Employees can, when their employment has ended, issue breach of contract claims in the Employment Tribunals (ET). Such a claim may be for wages, notice pay or other sums due under a contract of employment i.e. pension contributions. Employers cannot bring a free-standing breach of contract claim against a former employee in the ET; however, they are able to issue a counter claim (known as an employer’s contract claim) against a claim filed by the employee, for example for breach of a training fees agreement. Issuing a counter claim will incur a fee of £160.
Now, the EAT has given employers an alternative way of reducing sums claimed by (ex-)employees. In the case of Ridge v HM Land Registry, the Claimant had a valid claim for breach of contract because the Respondent had not paid him a figure for loss of pension rights during his notice period. This figure appears to have been agreed in the net sum of £1,170.29. The Respondent had raised a counterclaim for an amount of overpaid wages which would exceed the sum of £1,170.29. However, the ET found the counterclaim was issued out of time. On the face of it that would appear to suggest that the employee would get his money but the employer would not get his (unless he then launched proceedings in the county court).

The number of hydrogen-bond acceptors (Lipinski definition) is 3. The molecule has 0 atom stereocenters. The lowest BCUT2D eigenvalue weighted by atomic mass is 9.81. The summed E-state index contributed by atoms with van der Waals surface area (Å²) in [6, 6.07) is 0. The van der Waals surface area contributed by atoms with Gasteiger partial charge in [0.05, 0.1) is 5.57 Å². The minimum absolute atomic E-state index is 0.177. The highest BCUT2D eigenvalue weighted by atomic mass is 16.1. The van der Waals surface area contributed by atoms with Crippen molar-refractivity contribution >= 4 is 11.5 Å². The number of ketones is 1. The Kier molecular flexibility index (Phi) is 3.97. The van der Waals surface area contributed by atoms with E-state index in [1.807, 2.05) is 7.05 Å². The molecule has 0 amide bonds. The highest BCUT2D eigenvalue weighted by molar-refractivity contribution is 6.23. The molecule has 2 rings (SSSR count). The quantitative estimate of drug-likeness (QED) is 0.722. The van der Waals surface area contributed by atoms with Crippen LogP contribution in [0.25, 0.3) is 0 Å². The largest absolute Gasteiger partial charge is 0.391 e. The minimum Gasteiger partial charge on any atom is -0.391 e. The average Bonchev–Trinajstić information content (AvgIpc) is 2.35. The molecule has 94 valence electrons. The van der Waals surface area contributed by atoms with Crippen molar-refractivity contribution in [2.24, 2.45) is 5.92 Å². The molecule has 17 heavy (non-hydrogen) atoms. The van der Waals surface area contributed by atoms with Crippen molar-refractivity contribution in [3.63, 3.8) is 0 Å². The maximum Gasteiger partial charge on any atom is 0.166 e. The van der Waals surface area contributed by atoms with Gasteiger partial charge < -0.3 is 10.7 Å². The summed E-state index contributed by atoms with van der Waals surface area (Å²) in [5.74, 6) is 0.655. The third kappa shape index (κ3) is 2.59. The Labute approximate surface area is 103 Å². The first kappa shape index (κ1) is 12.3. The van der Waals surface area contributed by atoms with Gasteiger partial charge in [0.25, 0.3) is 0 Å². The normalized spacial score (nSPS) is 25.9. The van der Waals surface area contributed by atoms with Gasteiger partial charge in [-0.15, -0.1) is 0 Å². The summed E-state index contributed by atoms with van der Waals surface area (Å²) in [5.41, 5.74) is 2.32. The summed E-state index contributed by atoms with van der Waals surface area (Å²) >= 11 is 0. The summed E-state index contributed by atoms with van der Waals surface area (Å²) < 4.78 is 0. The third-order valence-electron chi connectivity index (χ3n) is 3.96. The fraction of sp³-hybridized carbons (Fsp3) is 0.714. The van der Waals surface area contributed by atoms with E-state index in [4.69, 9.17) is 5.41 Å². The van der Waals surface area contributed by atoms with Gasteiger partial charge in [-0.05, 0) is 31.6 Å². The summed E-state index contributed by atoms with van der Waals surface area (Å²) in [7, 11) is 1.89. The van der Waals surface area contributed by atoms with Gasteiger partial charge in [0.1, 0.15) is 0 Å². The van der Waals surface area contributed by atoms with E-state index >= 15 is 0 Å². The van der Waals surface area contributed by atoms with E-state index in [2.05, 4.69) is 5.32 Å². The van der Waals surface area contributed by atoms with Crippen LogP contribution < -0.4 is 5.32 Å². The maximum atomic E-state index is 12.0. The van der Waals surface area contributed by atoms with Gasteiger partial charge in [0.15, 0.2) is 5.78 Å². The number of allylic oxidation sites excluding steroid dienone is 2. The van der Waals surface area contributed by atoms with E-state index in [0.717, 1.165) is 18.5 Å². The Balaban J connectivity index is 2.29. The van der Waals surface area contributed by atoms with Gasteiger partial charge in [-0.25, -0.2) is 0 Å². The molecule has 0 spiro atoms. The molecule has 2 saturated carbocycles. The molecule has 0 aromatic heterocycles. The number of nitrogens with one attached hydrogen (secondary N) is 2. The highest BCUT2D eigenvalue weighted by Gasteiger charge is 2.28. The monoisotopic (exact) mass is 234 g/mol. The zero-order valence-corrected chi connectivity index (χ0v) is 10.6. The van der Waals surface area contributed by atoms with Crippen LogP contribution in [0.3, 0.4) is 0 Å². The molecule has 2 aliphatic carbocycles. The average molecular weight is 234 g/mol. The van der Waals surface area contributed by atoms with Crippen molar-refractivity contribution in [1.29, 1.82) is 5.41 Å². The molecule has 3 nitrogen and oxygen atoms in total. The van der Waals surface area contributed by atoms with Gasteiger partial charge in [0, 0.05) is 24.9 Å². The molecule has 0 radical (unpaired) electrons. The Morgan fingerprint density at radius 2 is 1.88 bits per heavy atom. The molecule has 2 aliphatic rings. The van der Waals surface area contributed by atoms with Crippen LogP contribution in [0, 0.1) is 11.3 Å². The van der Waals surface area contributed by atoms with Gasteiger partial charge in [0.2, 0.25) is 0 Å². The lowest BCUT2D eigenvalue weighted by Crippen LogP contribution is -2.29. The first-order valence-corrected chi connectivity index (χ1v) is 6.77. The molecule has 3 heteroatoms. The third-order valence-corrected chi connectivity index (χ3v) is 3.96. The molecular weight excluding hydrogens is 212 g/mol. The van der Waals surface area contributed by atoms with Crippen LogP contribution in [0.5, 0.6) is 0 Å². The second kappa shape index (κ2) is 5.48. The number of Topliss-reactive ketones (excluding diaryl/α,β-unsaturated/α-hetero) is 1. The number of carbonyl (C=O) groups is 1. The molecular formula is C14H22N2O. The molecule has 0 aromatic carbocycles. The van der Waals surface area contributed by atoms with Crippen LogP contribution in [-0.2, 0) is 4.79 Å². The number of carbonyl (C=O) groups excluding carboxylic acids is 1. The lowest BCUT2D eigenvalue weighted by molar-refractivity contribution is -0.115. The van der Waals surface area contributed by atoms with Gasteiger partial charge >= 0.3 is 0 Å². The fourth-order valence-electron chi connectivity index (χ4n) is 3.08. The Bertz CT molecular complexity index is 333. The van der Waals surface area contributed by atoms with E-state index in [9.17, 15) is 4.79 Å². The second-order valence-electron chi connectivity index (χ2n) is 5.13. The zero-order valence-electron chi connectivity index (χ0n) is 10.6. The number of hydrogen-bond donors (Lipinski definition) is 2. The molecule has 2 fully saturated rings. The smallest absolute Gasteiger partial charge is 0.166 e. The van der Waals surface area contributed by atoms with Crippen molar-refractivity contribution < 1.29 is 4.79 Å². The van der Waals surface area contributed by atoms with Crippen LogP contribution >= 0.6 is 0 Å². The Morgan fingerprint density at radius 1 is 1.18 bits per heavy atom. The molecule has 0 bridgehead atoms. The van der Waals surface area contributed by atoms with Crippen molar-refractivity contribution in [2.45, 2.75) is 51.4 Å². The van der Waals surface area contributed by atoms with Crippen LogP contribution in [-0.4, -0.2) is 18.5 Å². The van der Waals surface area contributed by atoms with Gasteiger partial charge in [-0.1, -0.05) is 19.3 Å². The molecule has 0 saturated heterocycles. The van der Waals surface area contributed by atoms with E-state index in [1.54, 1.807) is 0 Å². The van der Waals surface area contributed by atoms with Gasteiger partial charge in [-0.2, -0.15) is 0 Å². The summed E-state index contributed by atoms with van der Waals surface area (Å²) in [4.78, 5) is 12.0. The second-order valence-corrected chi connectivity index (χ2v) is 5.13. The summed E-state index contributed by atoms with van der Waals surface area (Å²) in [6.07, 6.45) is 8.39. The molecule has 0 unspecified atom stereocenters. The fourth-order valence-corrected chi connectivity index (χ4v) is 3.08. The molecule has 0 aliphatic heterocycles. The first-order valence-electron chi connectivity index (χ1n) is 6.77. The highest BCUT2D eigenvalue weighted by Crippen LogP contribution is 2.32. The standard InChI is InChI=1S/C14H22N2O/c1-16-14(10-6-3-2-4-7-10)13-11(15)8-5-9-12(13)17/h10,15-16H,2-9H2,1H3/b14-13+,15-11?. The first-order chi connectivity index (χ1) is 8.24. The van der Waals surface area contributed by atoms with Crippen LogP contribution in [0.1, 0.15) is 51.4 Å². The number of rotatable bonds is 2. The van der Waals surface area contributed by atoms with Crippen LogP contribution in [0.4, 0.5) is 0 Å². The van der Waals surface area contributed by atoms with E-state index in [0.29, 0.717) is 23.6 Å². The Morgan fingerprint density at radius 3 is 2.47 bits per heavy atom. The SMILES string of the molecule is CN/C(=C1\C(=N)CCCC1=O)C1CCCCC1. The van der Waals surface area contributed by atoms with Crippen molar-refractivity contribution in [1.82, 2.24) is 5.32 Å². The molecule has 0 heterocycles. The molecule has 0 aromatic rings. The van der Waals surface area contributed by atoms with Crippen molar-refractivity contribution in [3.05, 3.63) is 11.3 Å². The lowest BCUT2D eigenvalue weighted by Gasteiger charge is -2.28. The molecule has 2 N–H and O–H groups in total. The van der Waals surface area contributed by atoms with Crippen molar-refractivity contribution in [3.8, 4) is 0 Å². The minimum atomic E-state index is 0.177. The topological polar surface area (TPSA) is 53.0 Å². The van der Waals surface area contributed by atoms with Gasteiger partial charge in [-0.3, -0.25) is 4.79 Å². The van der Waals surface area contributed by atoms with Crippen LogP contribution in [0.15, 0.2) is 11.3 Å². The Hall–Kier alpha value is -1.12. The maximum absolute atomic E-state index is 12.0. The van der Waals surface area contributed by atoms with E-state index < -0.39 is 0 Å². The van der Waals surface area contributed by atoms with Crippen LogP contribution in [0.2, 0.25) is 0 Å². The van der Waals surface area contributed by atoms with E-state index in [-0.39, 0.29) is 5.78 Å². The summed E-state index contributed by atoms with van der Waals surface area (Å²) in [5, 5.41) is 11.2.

However, the EAT concluded that an employer is not required to bring an employer’s contract claim in order to resist payment of an employee’s contract claim. It rules that, if both have a valid claim, the two sums can be set off against each other so, in this case, the employer had nothing to pay.
This is a striking decision opening up a new way of defending contractual claims by employees in an Employment Tribunal and saving the £160 fee! A counter-claim (employer’s contract claim) is a better route though if the employee owes you more than you owe him/her.